Pepper Rodgers was in his third year as the head coach in Westwood. By this point, the football program was clearly working in the shadows of John Wooden’s legendary basketball program, who were merely fresh off their seventh straight NCAA title the previous March. The football Bruins were no slouch, but were after their first Rose Bowl bid since 1965. After a terrible first year for Rodgers in 1971, the program had leapt to eight wins in 1972. The 1973 UCLA football team made a noble run at getting to Pasadena, but in the end, another long shadow—that of their crosstown rival—was too much to overcome.
Rodgers used the wishbone offense and the ‘73 Bruins ran it exceptionally well. Kermit Johnson was the top running back, and he rolled up over 1,110 yards, narrowly edging USC’s great Anthony Davis for the Pac-8 rushing title. What’s more, Johnson averaged a dazzling 7.5 yards per carry.
The wishbone’s complementary runners included James McAlister, who racked up over 700 yards at nearly six a pop. Charles Schuhmann chipped in nearly 500 more, and averaged over five yards per carry.
Sophomore quarterback John Sciarra only thew thirty passes, but he ran the wishbone to the tune of 496 rushing yards and generated nearly seven yards per attempt. With an all-conference guard, Steve Klosterman leading the way up front, this potent running game led the way for the UCLA offense to rank second in the nation for points scored.
The defense had some notable performers, starting with All-American safety Jimmy Allen. All-Pac-8 players included defensive back Jim Bright and linebacker Fulton Kuykendall. But as a unit, the Bruin D didn’t mesh the way the offense did. UCLA ranked 50th nationally for points allowed.
Expectations were reasonably high, and the Bruins came into the season ranked #10. But a season-opening trip to fourth-ranked Nebraska went poorly. While the loss wasn’t unexpected, taking it on the chin in a 40-13 rout was a big setback. Pollsters knocked UCLA down to #18 in the rankings.
A couple of Big Ten teams were up next. The Bruins got healthy by rolling a terrible Iowa team, destined for a winless season, 55-18. That was followed by a 34-21 victory at mediocre Michigan State. UCLA closed out non-conference play on a strong note, hammering a pretty good Utah team 66-16.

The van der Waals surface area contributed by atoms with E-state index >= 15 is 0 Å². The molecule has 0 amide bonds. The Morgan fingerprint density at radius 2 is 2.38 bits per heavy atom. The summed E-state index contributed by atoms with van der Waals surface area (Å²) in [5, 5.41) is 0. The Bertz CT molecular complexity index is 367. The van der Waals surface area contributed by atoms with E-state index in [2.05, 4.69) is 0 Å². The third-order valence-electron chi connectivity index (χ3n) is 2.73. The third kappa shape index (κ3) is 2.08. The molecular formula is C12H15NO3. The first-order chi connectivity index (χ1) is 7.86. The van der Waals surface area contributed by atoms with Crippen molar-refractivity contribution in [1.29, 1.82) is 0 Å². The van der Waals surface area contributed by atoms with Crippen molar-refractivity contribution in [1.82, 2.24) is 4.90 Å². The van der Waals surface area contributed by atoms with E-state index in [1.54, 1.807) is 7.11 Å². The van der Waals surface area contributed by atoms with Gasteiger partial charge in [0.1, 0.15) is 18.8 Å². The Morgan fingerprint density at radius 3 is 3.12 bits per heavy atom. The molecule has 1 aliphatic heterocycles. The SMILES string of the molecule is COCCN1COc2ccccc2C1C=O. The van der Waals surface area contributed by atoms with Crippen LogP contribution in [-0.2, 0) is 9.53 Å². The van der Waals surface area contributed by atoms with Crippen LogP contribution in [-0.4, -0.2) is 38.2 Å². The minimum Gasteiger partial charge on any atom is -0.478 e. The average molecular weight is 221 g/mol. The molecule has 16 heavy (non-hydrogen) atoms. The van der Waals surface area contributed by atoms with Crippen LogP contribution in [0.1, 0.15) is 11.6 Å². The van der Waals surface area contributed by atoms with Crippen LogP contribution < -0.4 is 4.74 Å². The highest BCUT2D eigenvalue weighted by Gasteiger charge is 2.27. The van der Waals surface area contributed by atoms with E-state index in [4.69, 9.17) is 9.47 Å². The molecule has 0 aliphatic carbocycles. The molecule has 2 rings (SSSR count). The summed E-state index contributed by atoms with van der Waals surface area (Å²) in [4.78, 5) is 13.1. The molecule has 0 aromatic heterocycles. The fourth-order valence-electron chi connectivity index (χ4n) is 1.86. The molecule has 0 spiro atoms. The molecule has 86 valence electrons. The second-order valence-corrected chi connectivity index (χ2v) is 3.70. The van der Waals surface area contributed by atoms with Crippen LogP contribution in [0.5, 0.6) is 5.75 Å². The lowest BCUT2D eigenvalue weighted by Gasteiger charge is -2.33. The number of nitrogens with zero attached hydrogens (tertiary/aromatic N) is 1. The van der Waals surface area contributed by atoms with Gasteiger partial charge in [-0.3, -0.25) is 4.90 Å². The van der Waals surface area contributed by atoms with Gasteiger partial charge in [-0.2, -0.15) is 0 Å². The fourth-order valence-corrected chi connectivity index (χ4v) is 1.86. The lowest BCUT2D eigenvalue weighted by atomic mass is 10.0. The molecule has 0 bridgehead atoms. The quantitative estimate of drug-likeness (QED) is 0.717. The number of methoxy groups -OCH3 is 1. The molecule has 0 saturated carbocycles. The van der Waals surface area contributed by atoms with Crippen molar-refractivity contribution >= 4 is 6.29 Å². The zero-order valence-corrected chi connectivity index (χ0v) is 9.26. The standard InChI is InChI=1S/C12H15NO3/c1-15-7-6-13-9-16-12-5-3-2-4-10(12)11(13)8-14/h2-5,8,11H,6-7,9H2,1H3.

The Pac-8 (the league would not become the Pac-10 until Arizona and Arizona State joined in 1978, and it’s only recently that Utah and Colorado joined to complete the current Pac-12) schedule opened up with a tough game at Stanford. The Cardinal had the league’s top passing quarterback in Mike Boryla, and they would be a contender. But the Bruins, in their best performance of the season, delivered a 59-13 beatdown to start what they hoped would be a march to the Rose Bowl.
Washington State was mediocre, but they had a 1,000-yard rusher in Andrew Jones. UCLA went north and chiseled out a 24-13 win. That was followed up by a home date with Cal. The Golden Bears were a subpar team, but had future NFL starters at the skill spots, with Vince Ferragamo at quarterback and Chuck Muncie in the backfield. It didn’t matter. UCLA pounded Cal 61-21. When the next polls came out, the Bruins were back where they started, at #10 in the nation.
The routs continued with a 62-13 demolition of lowly Washington. Oregon was another bad team that had some notable individual talent—Don Reynolds was another 1,000-yard rusher and tight end Russ Francis went on to a good pro career. But the rest of the Ducks didn’t measure up to the Bruins, and UCLA coasted, 27-7. A 56-14 blowout of lowly Oregon State set up the season finale.
UCLA and USC were both 6-0 in league play. The Trojans were the defending national champions, although with a loss and a tie in non-conference games, were out of that picture. But this rivalry stands on its own in any case, and certainly when it’s winner-take-all for the Rose Bowl.
Through six conference games, the Bruins had been the more impressive team. But on the day that counted, USC—with Pat Haden at quarterback and Lynn Swann at wide receiver to go along with the exceptional running talents of Davis—was better. UCLA lost 23-13.
In this era, neither the Big Ten or the Pac-8 sent their runner-ups to bowl games, so the USC loss marked the end of the season. UCLA finished #12. It was also the end of the short era for Pepper Rodgers. A graduate of Georgia Tech, Rodgers went back to his alma mater to coach.
Meaning nothing against Rodgers, this ended up working out pretty well for UCLA. They hired a guy named Dick Vermeil. Two years later, Sciarra was an All-American quarterback and the Bruins won the Rose Bowl.
Ultimately, the 1973 UCLA football season was typical, in ways both good and bad. Good, in that there’s no question these Bruins were a sound team. But the long shadow of Wooden’s basketball team and—more importantly—the football program at USC—always managed to overshadow UCLA’s gridiron efforts.